The procedural essence of glitch art is opposed to conservation; the shocking experience, perception and understanding of what a glitch is at one point in time, cannot be preserved to a future time. The beautiful creation of a glitch is uncanny and sublime; the artist tries to catch something that is the result of an uncertain balance, a shifting, un-catchable, unrealized utopia connected to randomness and idyllic disintegrations. The essence of glitch art is therefore best understood as a history of movement and as an attitude of destructive generativity; it is the procedural art of non con-formative, ambiguous reformations.
Nevertheless, some artists do not focus on the procedural entity of the glitch. They skip the process of creation-by-destruction and focus directly on the creation of a formally new design, either by creating a final product or by developing a new way to recreate the latest archetype. This can for instance result into a plug-in, a filter or a whole new 'glitching software'.
This form of 'conservative glitch art' focuses more on design and end products then on the procedural breaking of flows and politics. There is an obvious critique: to design a glitch means to domesticate it. When the glitch becomes domesticated, controlled by a tool, or technology (a human craft) it has lost its enchantment and has become predictable. It is no longer a break from a flow within a technology, or a method to open up the political discourse, but instead a cultivation. For many actors it is no longer a glitch, but a filter that consists of a preset and/or a default: what was once understood as a glitch has now become a new commodity.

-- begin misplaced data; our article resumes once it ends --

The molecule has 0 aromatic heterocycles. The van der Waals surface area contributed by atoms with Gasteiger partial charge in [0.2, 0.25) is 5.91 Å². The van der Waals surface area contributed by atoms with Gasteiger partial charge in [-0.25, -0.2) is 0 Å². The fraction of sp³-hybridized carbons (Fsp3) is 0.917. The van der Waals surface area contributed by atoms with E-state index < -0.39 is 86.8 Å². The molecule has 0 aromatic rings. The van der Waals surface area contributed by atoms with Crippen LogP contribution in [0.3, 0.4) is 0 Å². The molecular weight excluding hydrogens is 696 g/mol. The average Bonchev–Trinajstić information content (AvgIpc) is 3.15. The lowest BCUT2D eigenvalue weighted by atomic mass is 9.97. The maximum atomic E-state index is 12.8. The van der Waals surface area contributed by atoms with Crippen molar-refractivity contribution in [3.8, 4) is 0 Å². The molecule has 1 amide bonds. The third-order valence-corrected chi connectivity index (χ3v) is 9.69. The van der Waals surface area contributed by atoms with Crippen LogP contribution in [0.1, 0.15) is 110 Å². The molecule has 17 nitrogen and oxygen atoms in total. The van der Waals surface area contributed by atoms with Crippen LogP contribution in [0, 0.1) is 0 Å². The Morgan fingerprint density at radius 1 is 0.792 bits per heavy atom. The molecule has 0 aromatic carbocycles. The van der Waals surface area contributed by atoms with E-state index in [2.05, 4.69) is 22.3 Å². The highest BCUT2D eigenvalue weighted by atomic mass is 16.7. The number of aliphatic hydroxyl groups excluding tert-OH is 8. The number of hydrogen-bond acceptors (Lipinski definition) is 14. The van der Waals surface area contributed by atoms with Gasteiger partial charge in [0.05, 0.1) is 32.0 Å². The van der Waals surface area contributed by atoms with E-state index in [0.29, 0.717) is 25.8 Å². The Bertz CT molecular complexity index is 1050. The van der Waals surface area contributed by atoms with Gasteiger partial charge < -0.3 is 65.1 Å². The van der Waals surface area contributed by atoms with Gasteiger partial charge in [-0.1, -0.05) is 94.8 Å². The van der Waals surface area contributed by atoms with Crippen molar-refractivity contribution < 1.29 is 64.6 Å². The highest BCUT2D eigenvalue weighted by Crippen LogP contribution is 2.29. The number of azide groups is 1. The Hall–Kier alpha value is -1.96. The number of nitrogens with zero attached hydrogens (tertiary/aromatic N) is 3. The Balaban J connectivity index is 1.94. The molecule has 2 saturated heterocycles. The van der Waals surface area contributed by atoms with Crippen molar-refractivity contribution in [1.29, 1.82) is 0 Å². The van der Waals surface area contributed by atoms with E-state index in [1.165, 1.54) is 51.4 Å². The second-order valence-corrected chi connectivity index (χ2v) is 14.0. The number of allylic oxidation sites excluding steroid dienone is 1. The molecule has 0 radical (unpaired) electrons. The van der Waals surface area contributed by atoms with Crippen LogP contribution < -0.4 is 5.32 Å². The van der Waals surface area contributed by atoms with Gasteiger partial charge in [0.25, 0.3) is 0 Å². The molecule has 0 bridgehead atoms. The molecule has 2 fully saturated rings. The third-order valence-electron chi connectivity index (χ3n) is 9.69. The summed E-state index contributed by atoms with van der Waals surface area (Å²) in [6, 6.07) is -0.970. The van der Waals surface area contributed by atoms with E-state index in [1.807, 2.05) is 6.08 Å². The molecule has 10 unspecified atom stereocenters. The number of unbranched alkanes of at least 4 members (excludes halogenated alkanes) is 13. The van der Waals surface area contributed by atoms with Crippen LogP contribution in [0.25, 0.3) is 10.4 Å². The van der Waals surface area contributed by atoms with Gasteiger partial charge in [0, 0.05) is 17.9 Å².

But for some, mostly the audience on the receptive end, these designed errors are still experienced as the breaks of a flow and can therefore righteously be called glitches. They don’t know that these works are constructed via the use of a filter. Works from the genre ‘glitch art’ thus consist as an assemblage of perceptions and the understanding by multiple actors. Therefore, the products of these new filters that come to existence after (or without) the momentum of a glitch cannot be excluded from the realm of glitch art.
Even so, the utopian fantasy of 'technological democracy' or 'freedom' that glitch art is often connected to, has little to do with the colonialism of these glitch art designs and glitch filters. If there is such a thing as technological freedom, this can only be found within the procedural momentum of glitch art, -when a glitch is just about to relay a protocol.
[this text is part of the glitch manifesto and is thus a my personal reflection on the glitch vs glitch art. I published it here also because it is a very important primer to understand my research that I post on this website]